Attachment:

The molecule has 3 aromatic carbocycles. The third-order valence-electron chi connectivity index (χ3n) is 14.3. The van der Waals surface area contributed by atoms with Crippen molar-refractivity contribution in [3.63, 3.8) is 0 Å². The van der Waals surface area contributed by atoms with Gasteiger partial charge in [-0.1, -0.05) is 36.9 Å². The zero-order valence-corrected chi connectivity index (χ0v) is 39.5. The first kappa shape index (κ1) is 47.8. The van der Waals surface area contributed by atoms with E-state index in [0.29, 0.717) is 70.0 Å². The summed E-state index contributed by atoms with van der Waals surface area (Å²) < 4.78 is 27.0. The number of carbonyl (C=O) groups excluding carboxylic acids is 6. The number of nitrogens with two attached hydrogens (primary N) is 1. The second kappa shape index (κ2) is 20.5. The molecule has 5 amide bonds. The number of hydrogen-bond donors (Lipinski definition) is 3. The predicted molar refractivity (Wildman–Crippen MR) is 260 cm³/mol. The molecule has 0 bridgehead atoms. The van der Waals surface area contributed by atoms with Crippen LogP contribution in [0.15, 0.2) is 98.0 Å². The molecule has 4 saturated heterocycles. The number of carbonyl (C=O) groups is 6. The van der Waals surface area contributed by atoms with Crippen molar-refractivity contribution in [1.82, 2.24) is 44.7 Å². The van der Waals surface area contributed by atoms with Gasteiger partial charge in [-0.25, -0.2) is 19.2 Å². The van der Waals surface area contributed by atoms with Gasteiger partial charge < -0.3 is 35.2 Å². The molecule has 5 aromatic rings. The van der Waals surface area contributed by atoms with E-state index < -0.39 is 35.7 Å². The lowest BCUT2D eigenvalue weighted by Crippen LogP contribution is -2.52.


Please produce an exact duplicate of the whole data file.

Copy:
The molecule has 3 aromatic carbocycles. The third-order valence-electron chi connectivity index (χ3n) is 14.3. The van der Waals surface area contributed by atoms with Crippen molar-refractivity contribution in [3.63, 3.8) is 0 Å². The van der Waals surface area contributed by atoms with Gasteiger partial charge in [-0.1, -0.05) is 36.9 Å². The zero-order valence-corrected chi connectivity index (χ0v) is 39.5. The first kappa shape index (κ1) is 47.8. The van der Waals surface area contributed by atoms with E-state index in [0.29, 0.717) is 70.0 Å². The summed E-state index contributed by atoms with van der Waals surface area (Å²) < 4.78 is 27.0. The number of carbonyl (C=O) groups excluding carboxylic acids is 6. The number of nitrogens with two attached hydrogens (primary N) is 1. The second kappa shape index (κ2) is 20.5. The molecule has 5 amide bonds. The number of hydrogen-bond donors (Lipinski definition) is 3. The predicted molar refractivity (Wildman–Crippen MR) is 260 cm³/mol. The molecule has 0 bridgehead atoms. The van der Waals surface area contributed by atoms with Crippen LogP contribution in [0.15, 0.2) is 98.0 Å². The molecule has 4 saturated heterocycles. The number of carbonyl (C=O) groups is 6. The van der Waals surface area contributed by atoms with Crippen molar-refractivity contribution in [1.82, 2.24) is 44.7 Å². The van der Waals surface area contributed by atoms with Gasteiger partial charge in [-0.25, -0.2) is 19.2 Å². The van der Waals surface area contributed by atoms with Gasteiger partial charge < -0.3 is 35.2 Å². The molecule has 5 aromatic rings. The van der Waals surface area contributed by atoms with E-state index < -0.39 is 35.7 Å². The lowest BCUT2D eigenvalue weighted by Crippen LogP contribution is -2.52.